The media has given considerable coverage to Sheikh Jarrah - and has
swallowed the statements by the Palestinian Authority without bothering to do a basic fact check.
In reality, the Sheikh Jarrah case is identical to what happens in cities across the globe - when tenants don't pay rent and have to be evicted.
The Jerusalem neighborhood today known as Sheikh Jarrah is actually the site of the gravesite of Shimon Hatzadik, a prominent high priest of the Jewish Second Temple period and a pilgrimage site for many Jews.
Shimon Hazadik served from about 300-200 BCE, some 700-800 years before the arrival of Muslim invaders.
This area was legally purchased in 1875 by two Jewish trusts committed to the development of the Jewish population of Jerusalem, as the Jewish community started to build neighborhoods beyond the Old City.
During the War of Independence in 1948, the Jewish residents of these neighborhoods fled for their lives in fear of the attacking Jordanian army.
In 1956, the government of Jordan, which illegally occupied most of Jerusalem, in cooperation with the United Nations Relief Works Association, arranged for the housing of 28 Arab families in the area of the abandoned residential compounds in the Shimon Hatzadik neighborhood.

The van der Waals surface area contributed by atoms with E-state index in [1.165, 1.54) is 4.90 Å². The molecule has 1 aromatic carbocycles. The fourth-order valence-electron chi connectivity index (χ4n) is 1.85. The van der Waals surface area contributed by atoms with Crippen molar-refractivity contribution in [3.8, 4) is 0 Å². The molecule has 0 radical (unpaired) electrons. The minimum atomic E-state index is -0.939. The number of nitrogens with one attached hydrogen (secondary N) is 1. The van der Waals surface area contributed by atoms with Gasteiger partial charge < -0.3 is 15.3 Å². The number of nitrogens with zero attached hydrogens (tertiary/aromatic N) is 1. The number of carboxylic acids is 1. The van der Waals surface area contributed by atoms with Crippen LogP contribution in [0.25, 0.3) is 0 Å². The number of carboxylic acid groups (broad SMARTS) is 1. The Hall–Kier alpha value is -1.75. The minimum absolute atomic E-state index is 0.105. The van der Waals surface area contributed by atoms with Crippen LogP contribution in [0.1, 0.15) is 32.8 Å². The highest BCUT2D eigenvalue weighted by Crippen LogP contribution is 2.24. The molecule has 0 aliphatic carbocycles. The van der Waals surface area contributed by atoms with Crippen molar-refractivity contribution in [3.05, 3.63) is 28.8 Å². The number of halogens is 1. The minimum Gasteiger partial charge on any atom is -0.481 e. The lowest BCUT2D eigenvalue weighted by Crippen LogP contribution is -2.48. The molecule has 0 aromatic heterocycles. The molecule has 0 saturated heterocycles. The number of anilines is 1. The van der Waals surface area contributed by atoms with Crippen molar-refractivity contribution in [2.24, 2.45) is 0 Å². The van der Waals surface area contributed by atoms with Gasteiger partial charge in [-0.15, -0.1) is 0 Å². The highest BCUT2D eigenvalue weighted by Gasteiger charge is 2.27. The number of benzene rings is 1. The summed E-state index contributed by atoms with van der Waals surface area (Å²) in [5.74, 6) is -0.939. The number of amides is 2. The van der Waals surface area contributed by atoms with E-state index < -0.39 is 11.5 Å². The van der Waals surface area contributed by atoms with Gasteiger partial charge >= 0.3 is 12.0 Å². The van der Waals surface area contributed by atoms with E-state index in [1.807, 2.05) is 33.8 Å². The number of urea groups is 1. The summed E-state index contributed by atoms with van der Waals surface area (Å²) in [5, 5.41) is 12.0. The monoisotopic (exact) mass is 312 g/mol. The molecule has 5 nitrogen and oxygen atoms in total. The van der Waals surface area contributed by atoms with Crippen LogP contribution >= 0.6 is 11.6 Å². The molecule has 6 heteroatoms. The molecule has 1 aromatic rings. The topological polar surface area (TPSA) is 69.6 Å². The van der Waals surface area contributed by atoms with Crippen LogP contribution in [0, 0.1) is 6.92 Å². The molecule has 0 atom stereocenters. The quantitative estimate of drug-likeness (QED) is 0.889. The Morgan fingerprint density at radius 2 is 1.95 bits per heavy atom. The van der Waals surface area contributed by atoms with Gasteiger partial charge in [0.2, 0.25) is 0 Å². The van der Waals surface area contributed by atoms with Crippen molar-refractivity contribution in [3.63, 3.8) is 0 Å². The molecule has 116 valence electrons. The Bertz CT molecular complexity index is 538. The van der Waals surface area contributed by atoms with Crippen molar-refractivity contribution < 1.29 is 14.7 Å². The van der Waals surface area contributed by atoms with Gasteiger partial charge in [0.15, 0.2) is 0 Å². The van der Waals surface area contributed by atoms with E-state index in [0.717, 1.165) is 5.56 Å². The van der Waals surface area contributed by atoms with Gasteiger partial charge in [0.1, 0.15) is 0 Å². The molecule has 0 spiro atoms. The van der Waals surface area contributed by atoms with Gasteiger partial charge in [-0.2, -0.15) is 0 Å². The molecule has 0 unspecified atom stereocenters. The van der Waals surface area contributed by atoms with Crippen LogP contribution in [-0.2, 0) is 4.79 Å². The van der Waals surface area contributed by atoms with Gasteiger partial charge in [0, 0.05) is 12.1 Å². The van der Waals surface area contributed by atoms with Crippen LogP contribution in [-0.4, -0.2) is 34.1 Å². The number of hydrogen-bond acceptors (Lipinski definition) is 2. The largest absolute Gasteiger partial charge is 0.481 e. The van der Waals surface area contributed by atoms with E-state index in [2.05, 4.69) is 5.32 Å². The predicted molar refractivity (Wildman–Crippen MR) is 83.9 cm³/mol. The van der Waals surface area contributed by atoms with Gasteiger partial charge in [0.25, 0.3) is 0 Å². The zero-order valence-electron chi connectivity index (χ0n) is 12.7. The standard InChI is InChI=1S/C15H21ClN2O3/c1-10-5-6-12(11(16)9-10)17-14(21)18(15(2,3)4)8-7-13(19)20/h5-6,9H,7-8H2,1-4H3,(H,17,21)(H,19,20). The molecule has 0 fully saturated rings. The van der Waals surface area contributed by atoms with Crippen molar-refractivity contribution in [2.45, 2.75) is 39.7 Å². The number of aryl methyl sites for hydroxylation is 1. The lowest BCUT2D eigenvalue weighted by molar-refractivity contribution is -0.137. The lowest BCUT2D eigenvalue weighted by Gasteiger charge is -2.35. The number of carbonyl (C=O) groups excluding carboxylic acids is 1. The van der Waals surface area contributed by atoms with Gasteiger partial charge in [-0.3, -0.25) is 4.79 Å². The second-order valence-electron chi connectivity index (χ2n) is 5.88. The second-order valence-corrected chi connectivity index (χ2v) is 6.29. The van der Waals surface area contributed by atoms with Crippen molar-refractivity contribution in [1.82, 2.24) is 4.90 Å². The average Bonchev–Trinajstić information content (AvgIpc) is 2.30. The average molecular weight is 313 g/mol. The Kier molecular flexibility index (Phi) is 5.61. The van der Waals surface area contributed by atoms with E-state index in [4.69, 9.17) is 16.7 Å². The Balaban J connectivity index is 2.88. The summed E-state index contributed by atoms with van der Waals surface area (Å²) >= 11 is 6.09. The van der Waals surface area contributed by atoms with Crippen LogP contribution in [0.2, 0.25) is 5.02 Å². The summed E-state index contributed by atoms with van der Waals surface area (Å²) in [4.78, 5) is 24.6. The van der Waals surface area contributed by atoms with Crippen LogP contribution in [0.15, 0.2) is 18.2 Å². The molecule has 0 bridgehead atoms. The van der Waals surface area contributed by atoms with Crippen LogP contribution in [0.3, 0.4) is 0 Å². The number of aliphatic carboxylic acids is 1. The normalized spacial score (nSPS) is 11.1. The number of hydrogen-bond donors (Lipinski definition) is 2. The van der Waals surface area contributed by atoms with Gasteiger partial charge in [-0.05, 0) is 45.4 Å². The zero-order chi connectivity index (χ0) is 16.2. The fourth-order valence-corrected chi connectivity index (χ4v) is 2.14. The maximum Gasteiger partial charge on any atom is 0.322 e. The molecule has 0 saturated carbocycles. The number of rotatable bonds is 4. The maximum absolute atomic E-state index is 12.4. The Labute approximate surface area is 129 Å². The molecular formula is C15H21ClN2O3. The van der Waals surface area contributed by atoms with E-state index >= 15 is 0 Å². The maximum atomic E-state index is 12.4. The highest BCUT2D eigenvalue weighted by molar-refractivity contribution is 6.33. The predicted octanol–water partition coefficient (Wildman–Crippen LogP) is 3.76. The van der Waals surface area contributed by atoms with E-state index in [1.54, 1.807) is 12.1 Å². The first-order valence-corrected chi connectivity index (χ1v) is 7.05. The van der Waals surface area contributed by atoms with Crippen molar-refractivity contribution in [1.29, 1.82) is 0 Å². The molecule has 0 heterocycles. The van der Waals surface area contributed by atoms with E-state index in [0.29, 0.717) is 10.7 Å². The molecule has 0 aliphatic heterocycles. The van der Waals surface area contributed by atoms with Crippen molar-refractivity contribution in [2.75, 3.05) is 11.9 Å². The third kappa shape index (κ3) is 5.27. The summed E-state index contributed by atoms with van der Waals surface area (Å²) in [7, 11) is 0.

The families leased the apartments subsequently built from the government of Jordan, paying a nominal rent.
After Israel liberated these areas in the Six Day War in 1967, the Jewish families who had their homes and lands confiscated—and had the deeds to prove it—began proceedings to reclaim them.
In 1972 these claims were accepted by the courts, and ownership was returned to the original owners. An agreement was reached, according to which the Arab families recognized the ownership of the Jewish owners, and in return received the status of protected tenants.
As part of the agreement, the families were afforded long-term rental rights, and undertook to pay rent to the owners and to maintain the apartments.
In practice, despite agreeing to do so, no rent was paid, and the Arabs damaged and destroyed part of the buildings, including an old synagogue.
Like all tenants who refuse to pay their agreed rent and damage property, they were legally called to leave. Eviction notices were issued, but the Arabs refused to leave, despite exhausting all legal avenues open to them.
This is when the Palestinian Authority, possibly to deflect from the fact that its leader Mahmoud Abbas had cancelled elections once again, decided to make an international campaign about an open-and-shut legal dispute.